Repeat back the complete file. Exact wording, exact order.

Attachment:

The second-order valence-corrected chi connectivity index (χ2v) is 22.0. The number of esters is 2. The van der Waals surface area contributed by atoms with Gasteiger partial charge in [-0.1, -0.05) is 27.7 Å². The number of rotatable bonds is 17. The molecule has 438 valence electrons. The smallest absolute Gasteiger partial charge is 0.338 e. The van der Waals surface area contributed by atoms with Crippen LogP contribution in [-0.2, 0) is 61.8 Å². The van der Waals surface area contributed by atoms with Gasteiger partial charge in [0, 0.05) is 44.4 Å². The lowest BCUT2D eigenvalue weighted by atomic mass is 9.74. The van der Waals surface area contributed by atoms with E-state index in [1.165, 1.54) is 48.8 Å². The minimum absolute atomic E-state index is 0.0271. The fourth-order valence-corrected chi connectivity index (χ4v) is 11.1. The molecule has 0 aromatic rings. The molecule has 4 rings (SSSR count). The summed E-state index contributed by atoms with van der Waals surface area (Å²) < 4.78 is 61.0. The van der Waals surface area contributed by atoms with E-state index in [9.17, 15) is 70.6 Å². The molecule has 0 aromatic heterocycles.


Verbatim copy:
The second-order valence-corrected chi connectivity index (χ2v) is 22.0. The number of esters is 2. The van der Waals surface area contributed by atoms with Gasteiger partial charge in [-0.1, -0.05) is 27.7 Å². The number of rotatable bonds is 17. The molecule has 438 valence electrons. The smallest absolute Gasteiger partial charge is 0.338 e. The van der Waals surface area contributed by atoms with Crippen LogP contribution in [-0.2, 0) is 61.8 Å². The van der Waals surface area contributed by atoms with Gasteiger partial charge in [0, 0.05) is 44.4 Å². The lowest BCUT2D eigenvalue weighted by atomic mass is 9.74. The van der Waals surface area contributed by atoms with E-state index in [1.165, 1.54) is 48.8 Å². The minimum absolute atomic E-state index is 0.0271. The fourth-order valence-corrected chi connectivity index (χ4v) is 11.1. The molecule has 0 aromatic rings. The molecule has 4 rings (SSSR count). The summed E-state index contributed by atoms with van der Waals surface area (Å²) < 4.78 is 61.0. The van der Waals surface area contributed by atoms with E-state index in [9.17, 15) is 70.6 Å². The molecule has 0 aromatic heterocycles.